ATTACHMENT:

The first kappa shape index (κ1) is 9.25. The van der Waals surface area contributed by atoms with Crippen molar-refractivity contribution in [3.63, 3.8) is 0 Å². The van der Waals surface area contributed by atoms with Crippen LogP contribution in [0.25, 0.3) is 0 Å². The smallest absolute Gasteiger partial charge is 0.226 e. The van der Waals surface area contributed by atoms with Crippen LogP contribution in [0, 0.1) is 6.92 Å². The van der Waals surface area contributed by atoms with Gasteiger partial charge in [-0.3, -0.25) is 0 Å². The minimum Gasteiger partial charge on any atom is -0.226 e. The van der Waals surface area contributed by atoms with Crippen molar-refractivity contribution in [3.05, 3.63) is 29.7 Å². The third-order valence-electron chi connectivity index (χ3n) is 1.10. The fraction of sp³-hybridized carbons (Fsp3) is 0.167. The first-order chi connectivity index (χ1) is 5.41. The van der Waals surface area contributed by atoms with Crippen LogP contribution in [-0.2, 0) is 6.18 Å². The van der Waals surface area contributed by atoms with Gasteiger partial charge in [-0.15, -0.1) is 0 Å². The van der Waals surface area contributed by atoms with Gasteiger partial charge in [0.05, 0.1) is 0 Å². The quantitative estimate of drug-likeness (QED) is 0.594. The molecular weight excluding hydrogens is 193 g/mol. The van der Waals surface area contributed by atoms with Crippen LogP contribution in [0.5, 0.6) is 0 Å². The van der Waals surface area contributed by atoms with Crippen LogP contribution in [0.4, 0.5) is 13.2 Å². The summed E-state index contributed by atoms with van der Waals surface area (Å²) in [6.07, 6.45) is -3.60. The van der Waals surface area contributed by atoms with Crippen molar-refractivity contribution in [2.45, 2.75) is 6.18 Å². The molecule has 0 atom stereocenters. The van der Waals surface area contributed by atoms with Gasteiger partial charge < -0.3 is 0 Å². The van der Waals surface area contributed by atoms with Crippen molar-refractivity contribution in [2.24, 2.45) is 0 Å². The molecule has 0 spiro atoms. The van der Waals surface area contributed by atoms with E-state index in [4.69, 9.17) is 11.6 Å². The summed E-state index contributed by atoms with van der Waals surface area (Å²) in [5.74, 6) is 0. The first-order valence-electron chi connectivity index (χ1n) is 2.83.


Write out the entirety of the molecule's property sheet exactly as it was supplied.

The first kappa shape index (κ1) is 9.25. The van der Waals surface area contributed by atoms with Crippen molar-refractivity contribution in [3.63, 3.8) is 0 Å². The van der Waals surface area contributed by atoms with Crippen LogP contribution in [0.25, 0.3) is 0 Å². The smallest absolute Gasteiger partial charge is 0.226 e. The van der Waals surface area contributed by atoms with Crippen LogP contribution in [0, 0.1) is 6.92 Å². The van der Waals surface area contributed by atoms with Gasteiger partial charge in [-0.3, -0.25) is 0 Å². The minimum Gasteiger partial charge on any atom is -0.226 e. The van der Waals surface area contributed by atoms with Crippen molar-refractivity contribution in [3.05, 3.63) is 29.7 Å². The third-order valence-electron chi connectivity index (χ3n) is 1.10. The fraction of sp³-hybridized carbons (Fsp3) is 0.167. The first-order chi connectivity index (χ1) is 5.41. The van der Waals surface area contributed by atoms with Crippen LogP contribution in [-0.2, 0) is 6.18 Å². The van der Waals surface area contributed by atoms with Gasteiger partial charge in [-0.15, -0.1) is 0 Å². The van der Waals surface area contributed by atoms with Gasteiger partial charge in [0.05, 0.1) is 0 Å². The quantitative estimate of drug-likeness (QED) is 0.594. The molecular weight excluding hydrogens is 193 g/mol. The van der Waals surface area contributed by atoms with Crippen LogP contribution in [0.5, 0.6) is 0 Å². The van der Waals surface area contributed by atoms with Crippen LogP contribution in [0.4, 0.5) is 13.2 Å². The summed E-state index contributed by atoms with van der Waals surface area (Å²) in [6.07, 6.45) is -3.60. The van der Waals surface area contributed by atoms with Crippen molar-refractivity contribution in [2.45, 2.75) is 6.18 Å². The molecule has 0 atom stereocenters. The van der Waals surface area contributed by atoms with Gasteiger partial charge < -0.3 is 0 Å². The van der Waals surface area contributed by atoms with Crippen molar-refractivity contribution in [2.24, 2.45) is 0 Å². The molecule has 0 spiro atoms. The van der Waals surface area contributed by atoms with E-state index in [4.69, 9.17) is 11.6 Å². The summed E-state index contributed by atoms with van der Waals surface area (Å²) in [5.74, 6) is 0. The first-order valence-electron chi connectivity index (χ1n) is 2.83.